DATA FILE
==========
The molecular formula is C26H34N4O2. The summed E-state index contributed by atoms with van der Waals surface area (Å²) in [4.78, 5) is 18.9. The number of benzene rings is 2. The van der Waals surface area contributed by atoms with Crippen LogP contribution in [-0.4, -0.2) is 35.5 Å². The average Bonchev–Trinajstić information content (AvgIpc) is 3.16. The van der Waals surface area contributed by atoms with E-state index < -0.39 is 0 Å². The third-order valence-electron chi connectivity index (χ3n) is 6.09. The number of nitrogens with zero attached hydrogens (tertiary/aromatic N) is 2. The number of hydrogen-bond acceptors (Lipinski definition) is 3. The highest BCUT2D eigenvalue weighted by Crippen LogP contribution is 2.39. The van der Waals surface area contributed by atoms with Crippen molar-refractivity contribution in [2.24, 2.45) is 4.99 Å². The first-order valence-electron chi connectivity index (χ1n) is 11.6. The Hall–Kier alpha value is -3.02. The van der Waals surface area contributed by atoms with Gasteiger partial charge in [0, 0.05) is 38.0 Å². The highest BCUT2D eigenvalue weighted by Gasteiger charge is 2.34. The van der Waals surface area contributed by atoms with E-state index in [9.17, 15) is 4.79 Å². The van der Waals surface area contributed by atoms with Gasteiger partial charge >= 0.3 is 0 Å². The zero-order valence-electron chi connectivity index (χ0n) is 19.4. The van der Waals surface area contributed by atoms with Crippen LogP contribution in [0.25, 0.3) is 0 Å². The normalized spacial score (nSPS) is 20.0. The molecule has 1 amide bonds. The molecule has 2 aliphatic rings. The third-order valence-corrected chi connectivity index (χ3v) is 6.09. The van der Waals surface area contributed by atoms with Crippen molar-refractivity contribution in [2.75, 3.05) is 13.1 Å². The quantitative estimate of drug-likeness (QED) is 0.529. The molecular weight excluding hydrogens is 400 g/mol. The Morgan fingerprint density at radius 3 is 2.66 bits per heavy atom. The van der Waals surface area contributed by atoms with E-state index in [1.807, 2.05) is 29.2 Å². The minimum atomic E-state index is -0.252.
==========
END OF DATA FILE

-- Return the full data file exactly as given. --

The molecular formula is C26H34N4O2. The summed E-state index contributed by atoms with van der Waals surface area (Å²) in [4.78, 5) is 18.9. The number of benzene rings is 2. The van der Waals surface area contributed by atoms with Crippen LogP contribution in [-0.4, -0.2) is 35.5 Å². The average Bonchev–Trinajstić information content (AvgIpc) is 3.16. The van der Waals surface area contributed by atoms with E-state index < -0.39 is 0 Å². The third-order valence-electron chi connectivity index (χ3n) is 6.09. The number of nitrogens with zero attached hydrogens (tertiary/aromatic N) is 2. The number of hydrogen-bond acceptors (Lipinski definition) is 3. The highest BCUT2D eigenvalue weighted by Crippen LogP contribution is 2.39. The van der Waals surface area contributed by atoms with Crippen molar-refractivity contribution in [2.24, 2.45) is 4.99 Å². The first-order valence-electron chi connectivity index (χ1n) is 11.6. The Hall–Kier alpha value is -3.02. The van der Waals surface area contributed by atoms with Gasteiger partial charge in [0, 0.05) is 38.0 Å². The highest BCUT2D eigenvalue weighted by Gasteiger charge is 2.34. The van der Waals surface area contributed by atoms with E-state index in [9.17, 15) is 4.79 Å². The van der Waals surface area contributed by atoms with Gasteiger partial charge >= 0.3 is 0 Å². The zero-order valence-electron chi connectivity index (χ0n) is 19.4. The van der Waals surface area contributed by atoms with Crippen LogP contribution in [0.25, 0.3) is 0 Å². The normalized spacial score (nSPS) is 20.0. The molecule has 1 amide bonds. The molecule has 2 aliphatic rings. The third-order valence-corrected chi connectivity index (χ3v) is 6.09. The van der Waals surface area contributed by atoms with Crippen molar-refractivity contribution in [2.75, 3.05) is 13.1 Å². The quantitative estimate of drug-likeness (QED) is 0.529. The molecular weight excluding hydrogens is 400 g/mol. The Morgan fingerprint density at radius 3 is 2.66 bits per heavy atom. The van der Waals surface area contributed by atoms with E-state index in [1.807, 2.05) is 29.2 Å². The minimum atomic E-state index is -0.252.